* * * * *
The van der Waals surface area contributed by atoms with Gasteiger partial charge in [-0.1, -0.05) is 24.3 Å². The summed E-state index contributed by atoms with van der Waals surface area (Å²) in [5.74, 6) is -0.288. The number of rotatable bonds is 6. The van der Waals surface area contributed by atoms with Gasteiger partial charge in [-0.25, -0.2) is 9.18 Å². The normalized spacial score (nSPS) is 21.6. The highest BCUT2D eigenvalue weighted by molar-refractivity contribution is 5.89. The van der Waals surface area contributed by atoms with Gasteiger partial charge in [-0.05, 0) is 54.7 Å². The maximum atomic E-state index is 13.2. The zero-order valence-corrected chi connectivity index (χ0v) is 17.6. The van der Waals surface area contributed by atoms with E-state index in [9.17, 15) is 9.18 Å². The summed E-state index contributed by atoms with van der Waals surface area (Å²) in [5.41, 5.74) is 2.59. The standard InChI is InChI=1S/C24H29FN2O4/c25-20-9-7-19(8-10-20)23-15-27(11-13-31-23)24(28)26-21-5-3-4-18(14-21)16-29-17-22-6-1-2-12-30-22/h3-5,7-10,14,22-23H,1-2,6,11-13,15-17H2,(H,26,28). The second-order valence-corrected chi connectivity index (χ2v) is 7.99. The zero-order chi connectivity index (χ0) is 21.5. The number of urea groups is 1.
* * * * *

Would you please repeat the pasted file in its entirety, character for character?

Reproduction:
The van der Waals surface area contributed by atoms with Gasteiger partial charge in [-0.1, -0.05) is 24.3 Å². The summed E-state index contributed by atoms with van der Waals surface area (Å²) in [5.74, 6) is -0.288. The number of rotatable bonds is 6. The van der Waals surface area contributed by atoms with Gasteiger partial charge in [-0.25, -0.2) is 9.18 Å². The normalized spacial score (nSPS) is 21.6. The highest BCUT2D eigenvalue weighted by molar-refractivity contribution is 5.89. The van der Waals surface area contributed by atoms with Gasteiger partial charge in [-0.05, 0) is 54.7 Å². The maximum atomic E-state index is 13.2. The zero-order valence-corrected chi connectivity index (χ0v) is 17.6. The van der Waals surface area contributed by atoms with E-state index in [9.17, 15) is 9.18 Å². The summed E-state index contributed by atoms with van der Waals surface area (Å²) in [5.41, 5.74) is 2.59. The standard InChI is InChI=1S/C24H29FN2O4/c25-20-9-7-19(8-10-20)23-15-27(11-13-31-23)24(28)26-21-5-3-4-18(14-21)16-29-17-22-6-1-2-12-30-22/h3-5,7-10,14,22-23H,1-2,6,11-13,15-17H2,(H,26,28). The second-order valence-corrected chi connectivity index (χ2v) is 7.99. The zero-order chi connectivity index (χ0) is 21.5. The number of urea groups is 1.